The 12 two-bedroom cabins perched next to Lake Pontchartrain near Mandeville were Fontainebleau State Park’s biggest draw and the most profitable asset in the entire state park system until Hurricane Isaac swamped them in 2012.

Now, after spending three years out of commission, the cabins are about to reopen following a $1.5 million renovation paid for with insurance money.

Lt. Gov. Jay Dardenne said Wednesday that the park will start taking reservations again beginning at 7:30 a.m. Aug. 17; the first available date is Aug. 18.

Park officials expect high demand based on how often people call to ask about the cabins. Before the storm, they were typically booked as much as a year in advance. The year before Hurricane Isaac, they were reserved for a total of more than 3,500 nights, according to Dardenne’s office.

The cabins, which sleep eight, are a money-maker for the park, accounting for half of the $100,000 that Fontainebleau pulls in annually, Dardenne said. That’s $50,000 the park hasn’t been getting for the past three years.

Fontainebleau is in the top five for attendance among state parks, Dardenne said, and with the reopening of the cabins, he predicted that it will become No. 1.

Dardenne has blamed the slow pace of the work on the Jindal administration’s use of a state park repair fund to pay for daily park operating costs, a contention that Jacques Berry, communications director for Dardenne’s office, repeated on Wednesday.

Fontainebleau saw significant damage during Hurricane Isaac, which brought more flooding to the 2,800-acre park than Hurricane Katrina and caused significant tree damage from winds as well, Berry said.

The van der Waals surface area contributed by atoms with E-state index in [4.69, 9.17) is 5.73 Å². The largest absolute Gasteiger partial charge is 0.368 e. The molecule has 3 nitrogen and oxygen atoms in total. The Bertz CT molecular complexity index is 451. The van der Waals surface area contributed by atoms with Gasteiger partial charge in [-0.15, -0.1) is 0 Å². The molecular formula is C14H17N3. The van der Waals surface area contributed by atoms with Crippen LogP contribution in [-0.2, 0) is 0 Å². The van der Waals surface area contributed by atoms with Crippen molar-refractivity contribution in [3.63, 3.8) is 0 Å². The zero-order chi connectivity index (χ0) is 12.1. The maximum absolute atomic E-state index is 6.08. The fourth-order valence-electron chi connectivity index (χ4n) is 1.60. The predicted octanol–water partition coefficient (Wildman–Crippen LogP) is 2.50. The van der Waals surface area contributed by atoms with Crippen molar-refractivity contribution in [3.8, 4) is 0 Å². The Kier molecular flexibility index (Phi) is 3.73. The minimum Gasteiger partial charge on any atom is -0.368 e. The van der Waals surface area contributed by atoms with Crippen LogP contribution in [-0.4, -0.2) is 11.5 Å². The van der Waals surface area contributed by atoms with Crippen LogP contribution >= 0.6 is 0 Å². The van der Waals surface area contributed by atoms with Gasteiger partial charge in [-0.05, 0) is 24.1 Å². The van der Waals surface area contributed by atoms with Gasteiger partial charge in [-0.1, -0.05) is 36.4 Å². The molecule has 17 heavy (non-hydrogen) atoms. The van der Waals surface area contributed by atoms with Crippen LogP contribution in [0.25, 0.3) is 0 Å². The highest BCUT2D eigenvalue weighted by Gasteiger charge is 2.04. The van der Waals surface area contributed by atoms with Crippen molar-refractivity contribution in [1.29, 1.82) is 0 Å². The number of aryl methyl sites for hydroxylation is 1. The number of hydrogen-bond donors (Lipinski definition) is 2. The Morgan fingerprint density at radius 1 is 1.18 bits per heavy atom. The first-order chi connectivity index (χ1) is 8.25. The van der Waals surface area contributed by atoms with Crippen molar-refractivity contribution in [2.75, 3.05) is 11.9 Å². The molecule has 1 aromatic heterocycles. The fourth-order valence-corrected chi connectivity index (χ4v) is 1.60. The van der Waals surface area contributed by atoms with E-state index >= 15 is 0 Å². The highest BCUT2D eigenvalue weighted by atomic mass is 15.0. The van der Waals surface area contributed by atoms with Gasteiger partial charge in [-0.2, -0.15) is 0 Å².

The cabins first opened in 2008, and the renovation work remains mostly true to the original. While there are three different floor plans, each cabin has two bedrooms and one bathroom, a fully equipped kitchen, dining and living areas and a flat-screen television.

One of the bedrooms has two sets of bunk beds and the other has a queen-sized bed. The living rooms also have a foldout queen-sized bed.

Vaughn Sollberger, of KVS Architects, said the refurbished units are designed to be more resistant to flooding. There is no more carpet, and the siding is now secured to the outside with 31/2-inch roofing nails. The utilities running to the cabins have also been given extra protection.

Some design differences are cosmetic. The outsides of the cabins are brighter colors, and inside the walls have a different color scheme.

But the appeal of the cabins is unchanged: access to the water, boardwalks where guests can watch the waves or throw in a fishing line, and screened porches that provide a cool place to view the blue expanse.

“It’s not your grandmother’s campsite,” said Mandeville Mayor Donald Villere.

The cabins cost $150 per night during the summer and $120 per night during the off-season. A two-night minimum is required for weekends, and there is a 15-day maximum. The cabins can be reserved online at

Follow Sara Pagones on Twitter, @spagonesadvocat.